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Adsensory Urban Ecology (Volume Two)

Odih, Pamela. 2019. Adsensory Urban Ecology (Volume Two). Newcastle upon Tyne: Cambridge Scholars Publishing. ISBN 9781527524682 [Book]

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Abstract or Description

Adsensory sign technology, which depicts the human body as both object and subject of inscriptive advertising technologies, is integral to a western capitalist insurantial financialisation of health and wellbeing. Developing further the theme of adsensory technologies of the sign, in conjunction with Daniel Bell’s theory of the codification of knowledge as an axial feature of the structuring of post-industrial society, this book explores gentrification in heterotopic post-industrial urban spaces. It brings together case studies from the City of Bath’s decommissioned Bath Press print works; London’s Trafalgar Square busking community and its dialectics of audio-sensory gentrification; and London’s Brick Lane and its gentrification of street art. These ethnographic and interview studies illustrate, empirically, the extent to which advertising adsensory technologies have become integral to the gentrification of post-industrial urban spaces. For instance, with respect to the London Brick Lane case study: Brick Lane street art is expressing 'authentic' local experience and intersections of race, class, gender. In its proximity (spatial, temporal, symbolic interactional contiguity), Fashion Street's artwork is also 'authentic', but its context is reconfiguring its cultural political function. Fashion Street's history is a declined textile industry and thus constitutes a post-industrial urban space. Artwork in Brick Lane is extending into Fashion Street and café culture is sustaining a Eurocentric pseudo-cosmopolitan reconfiguring of Fashion Street into a commercialised version of Brick Lane. The photo-diary methodology utilised is empirically analytical rather than a photo-gallery exhibition; and in its careful curation tries to allow the viewer to experience and decipher simulacra, and their disconnects, signifying the time-shifting and space-shifting of adsensory gentrification.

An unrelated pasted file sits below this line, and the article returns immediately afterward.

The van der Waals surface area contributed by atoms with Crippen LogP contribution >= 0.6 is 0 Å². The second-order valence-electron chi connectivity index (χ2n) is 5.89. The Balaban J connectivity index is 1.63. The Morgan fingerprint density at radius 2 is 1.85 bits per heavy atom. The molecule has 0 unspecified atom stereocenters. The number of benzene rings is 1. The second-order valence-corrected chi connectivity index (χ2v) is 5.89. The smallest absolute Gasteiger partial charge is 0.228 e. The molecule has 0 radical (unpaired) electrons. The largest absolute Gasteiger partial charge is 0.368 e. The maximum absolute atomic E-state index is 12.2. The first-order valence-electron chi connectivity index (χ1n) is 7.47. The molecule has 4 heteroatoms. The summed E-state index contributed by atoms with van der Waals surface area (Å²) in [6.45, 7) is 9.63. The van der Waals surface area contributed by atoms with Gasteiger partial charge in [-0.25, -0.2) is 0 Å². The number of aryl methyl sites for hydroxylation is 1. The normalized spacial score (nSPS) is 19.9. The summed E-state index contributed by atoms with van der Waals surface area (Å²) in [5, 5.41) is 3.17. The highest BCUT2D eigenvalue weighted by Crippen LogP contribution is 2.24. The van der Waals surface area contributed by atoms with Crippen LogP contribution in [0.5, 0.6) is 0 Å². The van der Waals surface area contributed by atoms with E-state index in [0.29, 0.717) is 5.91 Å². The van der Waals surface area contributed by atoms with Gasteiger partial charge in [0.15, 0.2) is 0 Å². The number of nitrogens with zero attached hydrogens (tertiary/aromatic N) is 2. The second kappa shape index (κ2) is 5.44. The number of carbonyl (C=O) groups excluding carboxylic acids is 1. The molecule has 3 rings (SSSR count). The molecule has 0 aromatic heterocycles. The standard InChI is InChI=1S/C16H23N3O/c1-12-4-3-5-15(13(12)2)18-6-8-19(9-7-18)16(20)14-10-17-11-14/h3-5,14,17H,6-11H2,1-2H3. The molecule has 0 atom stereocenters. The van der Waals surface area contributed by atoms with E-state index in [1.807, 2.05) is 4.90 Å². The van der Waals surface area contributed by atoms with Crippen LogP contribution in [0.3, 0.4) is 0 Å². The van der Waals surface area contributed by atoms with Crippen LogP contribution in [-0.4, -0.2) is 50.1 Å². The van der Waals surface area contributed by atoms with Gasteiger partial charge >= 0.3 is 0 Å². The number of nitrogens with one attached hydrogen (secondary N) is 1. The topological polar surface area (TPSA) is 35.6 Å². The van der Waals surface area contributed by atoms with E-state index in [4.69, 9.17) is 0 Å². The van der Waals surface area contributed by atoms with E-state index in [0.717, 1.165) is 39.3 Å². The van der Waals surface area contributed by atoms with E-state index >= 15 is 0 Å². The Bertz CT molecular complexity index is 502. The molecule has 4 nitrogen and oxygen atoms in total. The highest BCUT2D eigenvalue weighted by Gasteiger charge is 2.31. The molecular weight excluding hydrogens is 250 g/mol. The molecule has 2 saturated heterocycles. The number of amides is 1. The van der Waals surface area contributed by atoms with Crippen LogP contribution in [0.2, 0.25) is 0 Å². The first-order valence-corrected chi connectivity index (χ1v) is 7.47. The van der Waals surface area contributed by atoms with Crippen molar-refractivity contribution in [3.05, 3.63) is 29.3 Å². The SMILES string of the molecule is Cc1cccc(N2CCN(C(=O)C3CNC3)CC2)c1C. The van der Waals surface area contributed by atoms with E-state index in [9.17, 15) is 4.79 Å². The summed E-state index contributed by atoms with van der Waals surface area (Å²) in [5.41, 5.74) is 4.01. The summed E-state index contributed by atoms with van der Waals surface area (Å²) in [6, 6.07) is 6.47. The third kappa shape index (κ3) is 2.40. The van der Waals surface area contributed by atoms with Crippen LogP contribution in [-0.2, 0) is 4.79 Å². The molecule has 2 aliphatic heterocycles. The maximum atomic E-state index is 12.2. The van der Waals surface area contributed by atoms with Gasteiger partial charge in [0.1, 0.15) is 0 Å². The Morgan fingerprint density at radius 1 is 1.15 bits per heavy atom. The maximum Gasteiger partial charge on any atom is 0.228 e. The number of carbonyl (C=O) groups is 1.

Several of the case studies engage critically with the empirical observation that, in the post-industrial urban ecology of inner-city regeneration, adsensory technologies extend avariciously into the infrastructure of neoliberal, managerialist gentrification. In addition, the book explores the forms of capital accumulation which are emerging from the integration of adsensory technology into the gentrification of post-industrial urban spaces, and examines a new form of capital accumulation in inner-city gentrification, predicated on the (de)generative integrity of adsensory financialisation.

Item Type:

Book

Keywords:

Adsensory, gentrification, financialisation, Bath Press, Trafalgar Square busking community, Brick Lane street art

Departments, Centres and Research Units:

Sociology

Date:

14 March 2019

Item ID:

26126

Date Deposited:

03 Apr 2019 08:52

Last Modified:

03 Apr 2019 08:52

URI:

http://research.gold.ac.uk/id/eprint/26126

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